By Terry Schmidt, Strategic Consultant and Founder
The late Peter Drucker is still the 500-pound gorilla of management gurus. This Austrian born, no-nonsense academic has written two dozen books–and his 50-year-old “The Effective Executive” is still the best business book ever written. I’ll conclude this article with my personal story about getting scolded by Drucker, but first something practical that I learned from this great teacher.
Four questions from Ducker that have shaped my management approach. Apply these four powerful questions from this legendary strategist to re-orient, re-invent, and re-empower your quest for peak performance. They are potent elixirs for building effective working relations with colleagues up, down, and across the chain. Use them formally in conjunction with quarterly appraisals, or informally over a cup of coffee.
Last week I asked Melissa, my office manager, these questions:
1. What do I do that helps you get your job done?
Her long pause made me a bit nervous, but her answer pleased me. “You give me the big picture of upcoming projects so that I can organize my work and be ready for the crunch periods.” This question gives you an insight into the ways you best add value to others. Be open to learning from unexpected responses.
2. What do I do that gets in the way?
Melissa chuckled and replied, “Where do I start?” before her answers tumbled out. “First, you leave piles of paper all over and create too much clutter. Second, when you assign a project, you sometimes over-explain how to do it. Hey, I have a brain too. Let me figure it out; and if I can’t, I will come back and ask!” (She carried on and on with a long list of other items, but you get the idea).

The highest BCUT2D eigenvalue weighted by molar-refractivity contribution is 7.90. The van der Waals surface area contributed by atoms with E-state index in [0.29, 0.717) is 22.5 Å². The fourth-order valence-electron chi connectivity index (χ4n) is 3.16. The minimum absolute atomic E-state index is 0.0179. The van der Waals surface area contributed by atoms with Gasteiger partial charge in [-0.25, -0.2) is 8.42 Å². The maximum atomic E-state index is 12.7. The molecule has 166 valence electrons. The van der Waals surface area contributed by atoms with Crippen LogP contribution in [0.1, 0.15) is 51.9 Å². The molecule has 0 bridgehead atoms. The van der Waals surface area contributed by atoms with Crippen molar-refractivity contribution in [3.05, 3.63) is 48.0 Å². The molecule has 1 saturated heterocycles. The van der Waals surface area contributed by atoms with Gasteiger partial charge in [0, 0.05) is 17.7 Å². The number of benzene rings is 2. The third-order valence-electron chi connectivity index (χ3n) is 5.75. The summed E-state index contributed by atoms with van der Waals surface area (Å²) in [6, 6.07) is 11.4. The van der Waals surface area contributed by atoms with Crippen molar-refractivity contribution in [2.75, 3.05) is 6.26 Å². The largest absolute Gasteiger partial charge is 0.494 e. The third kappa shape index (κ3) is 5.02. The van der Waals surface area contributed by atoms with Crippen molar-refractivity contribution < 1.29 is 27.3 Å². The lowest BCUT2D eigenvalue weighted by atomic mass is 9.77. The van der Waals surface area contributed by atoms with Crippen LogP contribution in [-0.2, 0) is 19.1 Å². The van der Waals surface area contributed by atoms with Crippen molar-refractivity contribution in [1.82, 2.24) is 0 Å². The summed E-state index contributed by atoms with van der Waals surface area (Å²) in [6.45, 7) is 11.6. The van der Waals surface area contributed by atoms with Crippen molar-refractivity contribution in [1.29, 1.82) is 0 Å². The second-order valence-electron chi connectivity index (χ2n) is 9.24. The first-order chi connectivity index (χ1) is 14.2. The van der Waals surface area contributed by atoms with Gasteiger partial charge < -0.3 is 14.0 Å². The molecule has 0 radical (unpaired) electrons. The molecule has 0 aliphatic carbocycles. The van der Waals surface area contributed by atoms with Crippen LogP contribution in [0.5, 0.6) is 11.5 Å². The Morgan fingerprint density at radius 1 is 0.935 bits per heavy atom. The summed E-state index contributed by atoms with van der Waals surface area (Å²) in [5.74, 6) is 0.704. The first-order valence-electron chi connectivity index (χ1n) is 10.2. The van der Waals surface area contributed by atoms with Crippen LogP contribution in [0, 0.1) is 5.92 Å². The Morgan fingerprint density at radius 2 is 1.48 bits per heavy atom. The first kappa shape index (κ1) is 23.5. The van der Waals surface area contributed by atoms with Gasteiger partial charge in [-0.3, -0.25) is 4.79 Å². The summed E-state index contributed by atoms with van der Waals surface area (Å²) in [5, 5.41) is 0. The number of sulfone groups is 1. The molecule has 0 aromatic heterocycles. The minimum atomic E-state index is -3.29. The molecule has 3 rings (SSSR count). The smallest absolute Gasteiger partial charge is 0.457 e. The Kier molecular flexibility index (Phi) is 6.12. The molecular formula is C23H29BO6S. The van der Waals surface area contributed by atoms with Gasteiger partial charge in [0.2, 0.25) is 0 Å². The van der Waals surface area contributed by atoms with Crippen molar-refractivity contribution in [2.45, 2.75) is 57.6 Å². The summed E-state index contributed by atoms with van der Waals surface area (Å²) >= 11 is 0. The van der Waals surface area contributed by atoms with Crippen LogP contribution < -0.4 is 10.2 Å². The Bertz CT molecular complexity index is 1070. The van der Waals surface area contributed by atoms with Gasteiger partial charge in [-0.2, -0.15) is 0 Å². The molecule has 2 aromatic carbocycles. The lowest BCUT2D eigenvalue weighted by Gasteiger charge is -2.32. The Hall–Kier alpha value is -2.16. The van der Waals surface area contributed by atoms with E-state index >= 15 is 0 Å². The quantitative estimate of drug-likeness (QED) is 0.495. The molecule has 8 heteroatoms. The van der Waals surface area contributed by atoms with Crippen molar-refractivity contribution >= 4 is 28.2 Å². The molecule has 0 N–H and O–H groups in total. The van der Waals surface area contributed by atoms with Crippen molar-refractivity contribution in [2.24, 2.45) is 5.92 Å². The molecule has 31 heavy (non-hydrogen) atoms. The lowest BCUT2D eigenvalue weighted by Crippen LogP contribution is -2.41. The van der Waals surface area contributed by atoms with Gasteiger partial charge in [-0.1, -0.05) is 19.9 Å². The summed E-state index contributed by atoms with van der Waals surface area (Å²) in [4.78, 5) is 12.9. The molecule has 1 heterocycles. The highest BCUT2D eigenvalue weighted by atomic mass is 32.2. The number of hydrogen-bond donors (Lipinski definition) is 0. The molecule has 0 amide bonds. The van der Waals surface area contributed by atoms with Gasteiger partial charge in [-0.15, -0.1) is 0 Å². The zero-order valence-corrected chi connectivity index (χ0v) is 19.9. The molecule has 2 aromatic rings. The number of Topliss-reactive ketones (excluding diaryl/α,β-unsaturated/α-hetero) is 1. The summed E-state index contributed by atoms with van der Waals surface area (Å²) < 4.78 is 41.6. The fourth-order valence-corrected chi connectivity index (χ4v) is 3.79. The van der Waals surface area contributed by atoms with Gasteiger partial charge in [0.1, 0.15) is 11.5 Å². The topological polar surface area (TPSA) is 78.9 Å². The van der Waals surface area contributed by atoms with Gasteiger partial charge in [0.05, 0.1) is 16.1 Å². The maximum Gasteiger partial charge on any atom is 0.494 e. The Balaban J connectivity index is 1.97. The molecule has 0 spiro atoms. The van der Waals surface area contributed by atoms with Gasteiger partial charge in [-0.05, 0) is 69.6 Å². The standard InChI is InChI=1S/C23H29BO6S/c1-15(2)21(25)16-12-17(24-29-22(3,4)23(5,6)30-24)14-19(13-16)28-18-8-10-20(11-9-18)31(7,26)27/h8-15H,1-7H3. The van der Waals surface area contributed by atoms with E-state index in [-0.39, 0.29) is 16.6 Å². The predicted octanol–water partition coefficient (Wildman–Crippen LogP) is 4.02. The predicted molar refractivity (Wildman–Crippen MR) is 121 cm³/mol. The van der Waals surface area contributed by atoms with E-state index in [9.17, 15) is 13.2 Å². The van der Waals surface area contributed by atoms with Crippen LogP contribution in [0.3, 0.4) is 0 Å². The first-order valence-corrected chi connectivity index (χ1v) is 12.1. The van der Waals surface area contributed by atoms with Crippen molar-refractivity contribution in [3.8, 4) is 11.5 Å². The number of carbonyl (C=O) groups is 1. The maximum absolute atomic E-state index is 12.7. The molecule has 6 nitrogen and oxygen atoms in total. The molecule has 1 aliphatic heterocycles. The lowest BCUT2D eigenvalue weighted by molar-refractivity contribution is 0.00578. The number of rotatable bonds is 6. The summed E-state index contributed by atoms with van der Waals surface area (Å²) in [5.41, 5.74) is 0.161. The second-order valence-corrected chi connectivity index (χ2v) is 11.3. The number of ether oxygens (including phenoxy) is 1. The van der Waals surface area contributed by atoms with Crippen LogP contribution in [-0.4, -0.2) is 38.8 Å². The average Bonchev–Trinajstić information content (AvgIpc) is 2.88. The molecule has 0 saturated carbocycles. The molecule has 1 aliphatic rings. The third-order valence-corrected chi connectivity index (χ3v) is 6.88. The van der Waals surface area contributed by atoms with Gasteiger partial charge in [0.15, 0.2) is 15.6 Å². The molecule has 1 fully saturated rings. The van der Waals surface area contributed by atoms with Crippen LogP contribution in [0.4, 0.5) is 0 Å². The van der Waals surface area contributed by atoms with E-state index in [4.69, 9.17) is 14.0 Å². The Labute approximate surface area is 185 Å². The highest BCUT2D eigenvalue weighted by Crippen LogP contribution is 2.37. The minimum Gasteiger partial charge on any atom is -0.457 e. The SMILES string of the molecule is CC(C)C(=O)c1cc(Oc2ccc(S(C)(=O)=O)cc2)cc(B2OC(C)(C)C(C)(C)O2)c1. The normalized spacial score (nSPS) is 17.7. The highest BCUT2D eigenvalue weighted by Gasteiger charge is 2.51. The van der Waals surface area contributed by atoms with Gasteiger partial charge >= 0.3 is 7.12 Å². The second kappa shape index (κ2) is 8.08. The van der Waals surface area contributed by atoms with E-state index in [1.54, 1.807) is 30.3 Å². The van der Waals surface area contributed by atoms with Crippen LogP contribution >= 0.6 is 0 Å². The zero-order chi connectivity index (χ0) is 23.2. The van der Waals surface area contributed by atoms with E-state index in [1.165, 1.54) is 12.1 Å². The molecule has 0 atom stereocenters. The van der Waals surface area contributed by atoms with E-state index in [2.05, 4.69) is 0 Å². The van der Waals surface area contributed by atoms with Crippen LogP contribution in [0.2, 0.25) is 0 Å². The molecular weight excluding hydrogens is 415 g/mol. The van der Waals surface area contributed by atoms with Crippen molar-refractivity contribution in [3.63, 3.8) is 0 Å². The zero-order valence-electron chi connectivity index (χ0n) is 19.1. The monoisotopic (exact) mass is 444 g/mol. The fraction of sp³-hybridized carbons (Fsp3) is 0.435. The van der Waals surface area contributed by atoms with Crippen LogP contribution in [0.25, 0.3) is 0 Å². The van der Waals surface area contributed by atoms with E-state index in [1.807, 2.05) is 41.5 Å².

When using this question, don’t argue, defend, or explain. Don’t react at all, just listen and nod appreciatively. Thank them for having the courage to share. This doesn’t mean you agree with their comments but that you appreciate their courage willingness to offer criticism.
3. What should I stop doing or do less often?
“Stop leaving piles of working papers everywhere, and put things away after you use them.”
I realized how overcoming this bad habit of mine would help us both save time. So, I worked until midnight transforming my office into a clutter free zone!
4. What should I start doing or do more often?
Another great question that illuminates big and small improvement possibilities. Melissa suggested having more update meetings, and purging my A to Z files quarterly.
Try these questions. If you are willing to listen without defending, the information you’ll get back is priceless. Ask them at home, too.
How to Succeed Despite Annoying a Legend
My personal experience with Peter Drucker proved that he was not only brilliant and helpful, but crotchety as well. As a first year student at the Harvard Business School, I become a reporter for the school newspaper,The HarBus News. Because the best reporter has a shot at becoming editor the next year, I decided to interview Peter Drucker!
After tracking down his address, I sent a long list of interview questions and requested a telephone interview. No reply. But three weeks later, Drucker sent a 17-page single-spaced response to my questions badly typed on an old typewriter in desperate need of new ribbon.
Wow – I didn’t expect that. But when I submitted the article to the editor, he wouldn’t print it. After a month passed, an angry Drucker called me and barked, “What’s wrong with you guys? I spent hours and many hours answering your questions and even typed it myself. Why doesn’t the Harvard newspaper print it?” Patience, Peter, please.
The following month, I landed the editor job. My very first issue featured my interview under the banner headline “Drucker Not Impressed by Harvard MBA’s,” thus deflating the egos of the 1500 Harvard Business School MBA students on campus who thought we were pretty hot stuff.
Contact Terry or call 206.433.0700 today for a confidential discussion of your issues and objectives.